“Chelsea Andersson quit her landscape architecture job to become a full-time maker, a move that will likely be helped out by the fact that she’ll be a contestant on NBC’s third season of ‘Making It,’ an infectiously positive competitive crafting show that reunites longtime ‘Parks and Rec’ stars Nick Offerman and Amy Poehler, who act as the show’s warm-hearted hosts.” — Grant Marek, read more
Brian Cox plays patriarch Logan Roy in HBO’s “Succession.”
Nominations: Drama series, lead actor (2), supporting actress (2), supporting actor (3), guest actress (3), guest actor (4), production design, casting, directing (3 episodes), editing (2 episodes), music composition, sound mixing, writing,  
“The premiere of ‘Succession’ was the first time I made an actual appointment for scripted adult TV since ‘The Sopranos’ ended. This is not because I’m lazy — although I very much am — but because I had long since grown accustomed to the binge TV economy, where the ‘managed dissatisfaction,’ as Netflix founder Reed Hastings called it, of arranging your time around a show instead of the other way around no longer exists. No show should ever dictate the terms of your life to you and, thanks to streaming, it can’t.
“But hey, if one current show was ever gonna make that demand and curtly tell you to F—K OFF if you didn’t obey … well now, ‘Succession’ is the one.” — Drew Magary, read more
Nominations: Short form animated program, sound editing
“‘Love Death + Robots’ is a whip-smart collection of sci-fi stories from a host of different filmmakers that couldn’t be more different visually, but share the same dystopian DNA one might expect from the show’s title. Part of what makes them so enjoyable, and easily digestible, is that the average episode is only 12 minutes long.” — Dan Gentile, read more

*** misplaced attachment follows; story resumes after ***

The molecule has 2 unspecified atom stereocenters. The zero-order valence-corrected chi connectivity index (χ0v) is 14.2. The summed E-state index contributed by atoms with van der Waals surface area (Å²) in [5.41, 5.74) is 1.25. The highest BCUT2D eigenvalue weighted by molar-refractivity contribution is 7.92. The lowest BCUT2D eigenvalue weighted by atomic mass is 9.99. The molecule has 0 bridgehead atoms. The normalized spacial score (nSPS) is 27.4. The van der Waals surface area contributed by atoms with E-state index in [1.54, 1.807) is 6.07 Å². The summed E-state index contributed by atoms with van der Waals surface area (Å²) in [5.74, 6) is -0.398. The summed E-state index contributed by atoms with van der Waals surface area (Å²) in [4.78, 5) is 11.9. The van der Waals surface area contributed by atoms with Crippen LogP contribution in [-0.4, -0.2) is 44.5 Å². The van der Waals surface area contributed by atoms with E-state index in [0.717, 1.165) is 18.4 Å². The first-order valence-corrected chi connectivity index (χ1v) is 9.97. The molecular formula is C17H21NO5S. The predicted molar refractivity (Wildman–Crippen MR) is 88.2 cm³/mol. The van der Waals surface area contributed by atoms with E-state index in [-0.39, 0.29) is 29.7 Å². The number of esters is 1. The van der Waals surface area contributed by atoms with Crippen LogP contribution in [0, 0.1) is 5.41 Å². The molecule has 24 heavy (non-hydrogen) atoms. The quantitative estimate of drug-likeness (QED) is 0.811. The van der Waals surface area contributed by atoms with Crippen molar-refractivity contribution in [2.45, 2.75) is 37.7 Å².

Loki, played by Tom Hiddleston.
Nominations: Production design, cinematography, costumes, music composition, main title theme music, sound editing
“Let me tell you a little story about a mischievous god. This omnipotent trickster is the son of Laufey, ruler of Frost Giants. His name is Loki and he has a brother named Thor. Loki likes to use magic to annoy superheroes, is not opposed to murder and looks a lot like Tom Hiddleston. Loki’s always been a live wire in the Marvel Cinematic Universe, one of those characters who steals every scene but never really takes center stage. Nevertheless, his entry on the MCU wiki is already 24,000 words long, and with his Disney+ show, it’s about to get a lot longer.” — Dan Gentile, read more
Nominations: Production design, 
“There is a scene in ‘Emily in Paris’ where Emily enters a boulangerie, orders a pain au chocolat in painfully butchered French, and immediately sinks her teeth into the pastry. Her eyes grow wide, she blinks rapidly, and her lips part into a comical ‘O’ shape.
“‘Oh my god,’ she gasps. 
“This is how I felt when I bit into San Francisco bakery Maison Danel’s chocolate hazelnut croissant. Rich butter, flaky pastry, nutty chocolate … fireworks. But unlike Emily, I did not then post a cringey Boomerang of myself munching my pastry with the caption ‘butter+chocolate=<3.’” — Madeline Wells, read more
Nominations: Cinematography
“After a successful college hoops career at UC Berkeley between 1998 and 2002, and then stints playing pro ball in Mexico, the United States and a handful of games as a Harlem Globetrotter, Solomon Hughes thought he was done with basketball. 
“Little did he know that more than a decade and a half later, at 43 years old, he’d not only return to basketball, but he’d end up portraying the legendary Kareem Abdul-Jabbar in one of HBO’s most anticipated shows of 2022, ‘Winning Time: The Rise of the Lakers Dynasty.'” — Steven Edelstone, read more
Nominations: Period costumes, directing, hairstyling, music supervision, voice-over performance, sound editing, sound mixing, 
“I am pleased to inform you that the newest season of ‘Bridgerton’ is an absolute delight.